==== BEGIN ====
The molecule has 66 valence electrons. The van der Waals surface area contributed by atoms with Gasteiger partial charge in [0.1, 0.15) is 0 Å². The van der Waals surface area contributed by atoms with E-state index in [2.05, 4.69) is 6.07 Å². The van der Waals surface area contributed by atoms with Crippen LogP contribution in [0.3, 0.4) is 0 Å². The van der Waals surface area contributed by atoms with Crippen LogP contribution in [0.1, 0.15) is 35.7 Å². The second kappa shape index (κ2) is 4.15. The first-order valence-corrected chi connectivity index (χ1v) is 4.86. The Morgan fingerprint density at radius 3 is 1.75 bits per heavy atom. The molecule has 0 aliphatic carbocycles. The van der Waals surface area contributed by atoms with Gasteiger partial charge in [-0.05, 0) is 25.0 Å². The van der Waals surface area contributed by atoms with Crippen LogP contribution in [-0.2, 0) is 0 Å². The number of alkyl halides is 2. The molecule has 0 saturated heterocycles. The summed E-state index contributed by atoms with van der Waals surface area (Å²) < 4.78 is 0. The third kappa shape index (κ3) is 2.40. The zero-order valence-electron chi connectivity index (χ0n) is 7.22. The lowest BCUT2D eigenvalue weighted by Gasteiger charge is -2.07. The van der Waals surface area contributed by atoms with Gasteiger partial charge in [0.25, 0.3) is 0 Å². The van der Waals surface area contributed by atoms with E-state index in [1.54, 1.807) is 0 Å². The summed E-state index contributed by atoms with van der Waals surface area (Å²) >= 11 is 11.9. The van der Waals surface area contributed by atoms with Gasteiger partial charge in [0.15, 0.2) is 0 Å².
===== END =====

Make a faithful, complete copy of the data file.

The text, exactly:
The molecule has 66 valence electrons. The van der Waals surface area contributed by atoms with Gasteiger partial charge in [0.1, 0.15) is 0 Å². The van der Waals surface area contributed by atoms with E-state index in [2.05, 4.69) is 6.07 Å². The van der Waals surface area contributed by atoms with Crippen LogP contribution in [0.3, 0.4) is 0 Å². The van der Waals surface area contributed by atoms with Crippen LogP contribution in [0.1, 0.15) is 35.7 Å². The second kappa shape index (κ2) is 4.15. The first-order valence-corrected chi connectivity index (χ1v) is 4.86. The Morgan fingerprint density at radius 3 is 1.75 bits per heavy atom. The molecule has 0 aliphatic carbocycles. The van der Waals surface area contributed by atoms with Gasteiger partial charge in [-0.05, 0) is 25.0 Å². The van der Waals surface area contributed by atoms with Crippen LogP contribution in [-0.2, 0) is 0 Å². The number of alkyl halides is 2. The molecule has 0 saturated heterocycles. The summed E-state index contributed by atoms with van der Waals surface area (Å²) < 4.78 is 0. The third kappa shape index (κ3) is 2.40. The zero-order valence-electron chi connectivity index (χ0n) is 7.22. The lowest BCUT2D eigenvalue weighted by Gasteiger charge is -2.07. The van der Waals surface area contributed by atoms with Gasteiger partial charge in [0.25, 0.3) is 0 Å². The van der Waals surface area contributed by atoms with E-state index in [1.54, 1.807) is 0 Å². The summed E-state index contributed by atoms with van der Waals surface area (Å²) >= 11 is 11.9. The van der Waals surface area contributed by atoms with Gasteiger partial charge in [0.15, 0.2) is 0 Å².